Given a contract like nat32, we can define contracts that are more restrictive:

var positive32 = function (n) {
  if (n === 0) {
    throw new TypeError('Expected a ' +
        'strictly positive integer.');
  return n;

The set of values that pass the positive32 contract is a subset of the values that pass the nat32 contract. A subcontract S of a contract C is a contract such that if a value v passes S, then it also passes C. The contract positive32 is therefore a subcontract of nat32.

For any contract C, there is a category whose objects are all the subcontracts of C and whose morphisms are injections. This is a subcategory (defined in the obvious way) of the category of all contracts and injections between them.


6 Comments to “Subsets”

  1. Maybe I have missed it. Could you please provide the code for the function “nat32”. Thanks.

    • The definition of nat32 was given way back here. But just for reference, it’s

      var nat32 = function (n) {
        if ((n | 0) !== n || n < 0) {
          throw new TypeError('Expected ' +
              'a natural number.');
        return n;
  2. Thanks. Now I have found it. It is within the “contracts” post.

    Just one more question. I don’t understand why (n|0) !==n catches all values >= 2^32. As far as I know the operator “|” is a bitwise “or”. So (n|0) should always be equal to n.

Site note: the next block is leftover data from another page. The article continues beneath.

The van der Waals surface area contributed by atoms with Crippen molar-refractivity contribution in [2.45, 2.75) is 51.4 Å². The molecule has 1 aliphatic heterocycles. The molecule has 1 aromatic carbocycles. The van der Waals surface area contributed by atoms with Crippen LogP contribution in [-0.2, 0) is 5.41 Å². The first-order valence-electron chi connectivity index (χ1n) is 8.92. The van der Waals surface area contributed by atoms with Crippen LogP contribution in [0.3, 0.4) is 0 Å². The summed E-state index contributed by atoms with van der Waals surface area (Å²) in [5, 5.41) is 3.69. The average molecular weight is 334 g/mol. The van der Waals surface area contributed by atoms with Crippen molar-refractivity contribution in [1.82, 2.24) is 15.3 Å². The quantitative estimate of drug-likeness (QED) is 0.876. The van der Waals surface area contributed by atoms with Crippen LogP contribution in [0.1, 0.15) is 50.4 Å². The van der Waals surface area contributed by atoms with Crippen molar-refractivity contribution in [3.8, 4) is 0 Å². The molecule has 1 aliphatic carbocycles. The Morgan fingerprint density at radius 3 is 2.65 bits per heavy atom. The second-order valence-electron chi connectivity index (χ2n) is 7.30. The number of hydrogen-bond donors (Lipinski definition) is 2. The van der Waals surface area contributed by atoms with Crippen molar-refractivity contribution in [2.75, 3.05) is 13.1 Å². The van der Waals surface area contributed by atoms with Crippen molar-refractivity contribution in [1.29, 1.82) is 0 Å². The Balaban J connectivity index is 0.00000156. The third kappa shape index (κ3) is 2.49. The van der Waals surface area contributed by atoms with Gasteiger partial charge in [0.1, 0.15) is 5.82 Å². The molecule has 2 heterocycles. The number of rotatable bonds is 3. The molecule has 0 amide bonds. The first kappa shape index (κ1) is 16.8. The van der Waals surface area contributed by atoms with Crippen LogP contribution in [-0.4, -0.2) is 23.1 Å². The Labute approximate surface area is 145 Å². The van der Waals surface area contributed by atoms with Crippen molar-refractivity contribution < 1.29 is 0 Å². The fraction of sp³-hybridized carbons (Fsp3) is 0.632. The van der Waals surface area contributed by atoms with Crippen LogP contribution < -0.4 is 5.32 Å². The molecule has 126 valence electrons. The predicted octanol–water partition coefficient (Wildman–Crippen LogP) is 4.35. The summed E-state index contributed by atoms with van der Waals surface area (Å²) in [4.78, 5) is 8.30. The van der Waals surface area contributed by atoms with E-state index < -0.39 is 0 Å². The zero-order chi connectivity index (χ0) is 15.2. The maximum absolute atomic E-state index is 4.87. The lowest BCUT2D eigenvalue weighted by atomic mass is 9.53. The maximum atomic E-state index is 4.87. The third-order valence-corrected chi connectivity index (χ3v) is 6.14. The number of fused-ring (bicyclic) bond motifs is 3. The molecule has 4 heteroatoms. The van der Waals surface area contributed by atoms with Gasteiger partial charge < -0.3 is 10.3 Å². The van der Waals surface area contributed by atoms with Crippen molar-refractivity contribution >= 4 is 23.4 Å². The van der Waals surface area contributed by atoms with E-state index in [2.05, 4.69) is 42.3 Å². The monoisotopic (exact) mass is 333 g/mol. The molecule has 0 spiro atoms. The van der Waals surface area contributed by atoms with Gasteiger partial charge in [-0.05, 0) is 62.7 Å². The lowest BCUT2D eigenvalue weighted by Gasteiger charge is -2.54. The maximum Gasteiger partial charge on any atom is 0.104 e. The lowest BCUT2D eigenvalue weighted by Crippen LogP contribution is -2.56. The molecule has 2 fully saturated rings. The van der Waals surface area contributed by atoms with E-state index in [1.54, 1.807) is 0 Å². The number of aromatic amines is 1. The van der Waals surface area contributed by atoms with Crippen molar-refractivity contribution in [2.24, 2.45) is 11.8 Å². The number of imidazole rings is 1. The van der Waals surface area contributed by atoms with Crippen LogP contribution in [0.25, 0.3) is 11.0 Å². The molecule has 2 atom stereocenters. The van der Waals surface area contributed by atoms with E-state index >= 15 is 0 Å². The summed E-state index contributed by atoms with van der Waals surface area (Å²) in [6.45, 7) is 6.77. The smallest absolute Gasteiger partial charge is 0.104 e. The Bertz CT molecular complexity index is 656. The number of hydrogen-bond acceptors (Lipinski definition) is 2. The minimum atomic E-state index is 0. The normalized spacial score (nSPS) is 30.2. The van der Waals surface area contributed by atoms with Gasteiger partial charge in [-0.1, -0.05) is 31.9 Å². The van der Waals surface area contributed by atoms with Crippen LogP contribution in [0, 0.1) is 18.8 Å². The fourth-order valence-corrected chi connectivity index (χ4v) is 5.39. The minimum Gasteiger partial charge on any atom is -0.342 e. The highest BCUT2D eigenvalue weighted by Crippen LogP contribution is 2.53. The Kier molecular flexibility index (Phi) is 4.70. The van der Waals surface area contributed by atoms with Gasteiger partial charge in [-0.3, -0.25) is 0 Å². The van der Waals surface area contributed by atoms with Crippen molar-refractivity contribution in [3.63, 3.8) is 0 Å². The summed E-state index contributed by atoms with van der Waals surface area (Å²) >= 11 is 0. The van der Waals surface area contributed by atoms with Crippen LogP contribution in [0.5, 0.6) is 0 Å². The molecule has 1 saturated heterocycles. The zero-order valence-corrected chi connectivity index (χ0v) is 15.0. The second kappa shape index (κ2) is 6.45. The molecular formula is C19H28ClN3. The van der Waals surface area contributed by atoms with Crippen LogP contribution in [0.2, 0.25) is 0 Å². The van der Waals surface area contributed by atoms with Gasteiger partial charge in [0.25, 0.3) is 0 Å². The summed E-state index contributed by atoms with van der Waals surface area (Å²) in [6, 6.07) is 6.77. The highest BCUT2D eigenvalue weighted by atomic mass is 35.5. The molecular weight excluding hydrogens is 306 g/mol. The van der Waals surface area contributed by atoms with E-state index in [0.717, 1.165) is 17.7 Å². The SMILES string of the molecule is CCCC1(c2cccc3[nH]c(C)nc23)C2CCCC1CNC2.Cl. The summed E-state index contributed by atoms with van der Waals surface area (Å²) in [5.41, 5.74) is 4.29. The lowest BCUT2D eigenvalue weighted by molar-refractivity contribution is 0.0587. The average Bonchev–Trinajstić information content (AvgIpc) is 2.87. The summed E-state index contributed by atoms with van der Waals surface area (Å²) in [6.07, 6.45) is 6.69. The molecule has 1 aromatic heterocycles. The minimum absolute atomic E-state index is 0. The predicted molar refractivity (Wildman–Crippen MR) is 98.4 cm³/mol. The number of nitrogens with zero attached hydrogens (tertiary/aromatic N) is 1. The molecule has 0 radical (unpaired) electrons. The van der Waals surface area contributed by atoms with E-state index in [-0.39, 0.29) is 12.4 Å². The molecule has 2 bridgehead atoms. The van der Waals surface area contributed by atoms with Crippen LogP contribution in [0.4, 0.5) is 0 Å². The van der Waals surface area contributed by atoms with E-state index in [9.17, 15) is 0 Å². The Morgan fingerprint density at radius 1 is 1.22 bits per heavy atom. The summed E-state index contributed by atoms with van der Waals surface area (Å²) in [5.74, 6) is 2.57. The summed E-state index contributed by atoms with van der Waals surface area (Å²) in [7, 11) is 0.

• JavaScript has two numeric types masquerading as one. Most of the time it uses IEEE 754 floating point (except that -0 == +0 and -0 === +0), but when using bitwise operators like |, &, ^, >>, and <<, the floating point number is cast to a 32-bit signed integer by a complicated algorithm, then the operator is applied, and the result is cast back. You can read about the complicated algorithm in section 9.5 of the language spec.

      • Interesting. But shouldn’t you call your function “nat32” better “nat31”?.

        As far as I understood the spec, in the expression “n|0” the number n is first converted to an int32 number which can represent only values x: -2^31 <= x < 2^31, i.e. the numeric value 2^31 will be chopped to zero, because it does not fit into the range. Therefore (2^31|0)!==2^31 and the exception is thrown.

        Sorry for being that pedantic. But I am eager to understand it. Did I miss something?

        • No, you’re right; I originally defined int32 but because arrays can’t have negative lengths, I changed int to nat. Think of it as “the natural numbers intersect int32”.

Leave a Reply

Please log in using one of these methods to post your comment: Logo

You are commenting using your account. Log Out /  Change )

Google+ photo

You are commenting using your Google+ account. Log Out /  Change )

Twitter picture

You are commenting using your Twitter account. Log Out /  Change )

Facebook photo

You are commenting using your Facebook account. Log Out /  Change )


Connecting to %s

%d bloggers like this: